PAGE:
Our students work with individuals facing significant debt from the loss of job, medical costs, or the actions of an abusive ex-spouse, assisting the low-income clients in the compilation of their initial Chapter 7 bankruptcy paperwork.
How the Program Works
- Attorney Susan Conn '79, trains and supervises students participating in the project.
- We partner with the Legal Aid Society of Mid-New York, which utilizes the students' drafts to recruit pro bono attorneys.
- The pro bono attorneys then represent the clients in bankruptcy court.
The project has assisted over seventeen clients in the bankruptcy process. Funded by Colgate University and a grant from the New York Bar Foundation, the program teaches students about bankruptcy policy, credit, and debt through workshops, readings, and hands-on experience, while simultaneously building the capacity of the Legal Aid Society of Mid-New York to handle consumer bankruptcy cases.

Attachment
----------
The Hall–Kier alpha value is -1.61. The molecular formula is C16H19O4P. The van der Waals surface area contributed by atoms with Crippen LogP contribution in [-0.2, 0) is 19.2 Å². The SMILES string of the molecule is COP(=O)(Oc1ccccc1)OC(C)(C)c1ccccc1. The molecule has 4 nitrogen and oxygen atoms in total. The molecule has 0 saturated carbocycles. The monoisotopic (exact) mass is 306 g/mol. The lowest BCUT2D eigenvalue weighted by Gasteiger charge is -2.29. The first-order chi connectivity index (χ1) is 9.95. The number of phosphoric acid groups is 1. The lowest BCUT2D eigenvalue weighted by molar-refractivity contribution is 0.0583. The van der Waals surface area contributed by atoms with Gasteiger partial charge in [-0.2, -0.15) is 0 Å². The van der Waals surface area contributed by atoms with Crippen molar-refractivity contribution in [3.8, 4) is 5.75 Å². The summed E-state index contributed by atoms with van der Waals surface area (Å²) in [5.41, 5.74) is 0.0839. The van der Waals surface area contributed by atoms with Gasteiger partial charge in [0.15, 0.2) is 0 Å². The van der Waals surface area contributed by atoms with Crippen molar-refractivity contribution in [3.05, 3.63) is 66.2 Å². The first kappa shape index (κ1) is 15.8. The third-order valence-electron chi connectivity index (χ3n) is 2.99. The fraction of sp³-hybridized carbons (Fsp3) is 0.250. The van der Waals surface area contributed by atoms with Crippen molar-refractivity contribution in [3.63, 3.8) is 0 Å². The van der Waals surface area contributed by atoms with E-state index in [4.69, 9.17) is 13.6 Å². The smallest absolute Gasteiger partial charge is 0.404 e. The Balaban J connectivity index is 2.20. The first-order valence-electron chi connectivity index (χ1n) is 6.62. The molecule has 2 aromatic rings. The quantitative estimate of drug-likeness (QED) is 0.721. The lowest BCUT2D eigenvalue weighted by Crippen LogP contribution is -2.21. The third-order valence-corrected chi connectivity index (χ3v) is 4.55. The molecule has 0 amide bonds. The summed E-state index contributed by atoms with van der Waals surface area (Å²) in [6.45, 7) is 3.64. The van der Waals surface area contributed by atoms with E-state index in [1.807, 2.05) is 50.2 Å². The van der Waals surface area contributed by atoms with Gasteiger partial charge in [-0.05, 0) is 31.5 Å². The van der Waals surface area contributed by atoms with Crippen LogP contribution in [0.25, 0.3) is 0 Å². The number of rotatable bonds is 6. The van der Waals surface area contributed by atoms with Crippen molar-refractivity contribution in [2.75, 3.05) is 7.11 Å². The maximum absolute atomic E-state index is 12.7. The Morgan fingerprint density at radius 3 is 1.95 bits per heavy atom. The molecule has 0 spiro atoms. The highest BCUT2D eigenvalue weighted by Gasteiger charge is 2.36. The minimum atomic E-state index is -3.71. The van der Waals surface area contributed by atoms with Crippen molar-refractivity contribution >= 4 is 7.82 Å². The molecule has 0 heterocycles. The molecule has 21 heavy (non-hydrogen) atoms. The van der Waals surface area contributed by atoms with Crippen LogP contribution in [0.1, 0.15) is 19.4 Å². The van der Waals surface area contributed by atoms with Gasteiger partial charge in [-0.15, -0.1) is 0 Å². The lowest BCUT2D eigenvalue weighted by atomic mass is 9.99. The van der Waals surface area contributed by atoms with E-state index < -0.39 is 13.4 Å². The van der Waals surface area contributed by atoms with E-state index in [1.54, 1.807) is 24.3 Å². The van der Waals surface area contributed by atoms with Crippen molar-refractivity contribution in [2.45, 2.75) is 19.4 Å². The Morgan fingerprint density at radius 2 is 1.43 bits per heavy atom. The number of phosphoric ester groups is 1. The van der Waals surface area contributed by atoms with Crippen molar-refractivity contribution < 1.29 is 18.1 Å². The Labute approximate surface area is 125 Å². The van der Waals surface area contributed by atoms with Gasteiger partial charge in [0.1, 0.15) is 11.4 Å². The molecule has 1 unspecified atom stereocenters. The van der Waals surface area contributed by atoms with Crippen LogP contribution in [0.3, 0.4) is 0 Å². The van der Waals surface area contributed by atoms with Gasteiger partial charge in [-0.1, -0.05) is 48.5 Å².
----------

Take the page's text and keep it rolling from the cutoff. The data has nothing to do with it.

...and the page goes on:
Students may apply to participate in the Consumer Bankruptcy Law Project each semester. Applications for the fall semester are due to the Upstate Institute by Monday, September 10, 2018. You can learn more about the program at an interest meeting to be held in 109 Lathrop Hall on Tuesday, September 4 at 6:30 pm.
Also of Interest
Consumer Bankruptcy Law Project Attorney Susan Conn, '79, also teaches SOSC 405: Social Security Benefits for Disabled Children. The course introduces students to the Social Security system, discusses the barriers that low-income and disabled families face in accessing social services, and addresses the following legal topics: legal analysis, legal ethics, Social Security disability law, and legal writing. At the end of the course, students prepare a policy/research paper addressing selected topics on current issues in social service provision.
In addition to this coursework, students are also expected to engage in a practicum experience. The practicum involves assisting Ms. Conn in her pro bono work of helping low-income children and their mothers in securing SSI benefits and involves: interviewing disabled adults and children, reading medical files, drafting a persuasive legal argument to the administrative law judge, preparing clients for hearings, and attending administrative hearings.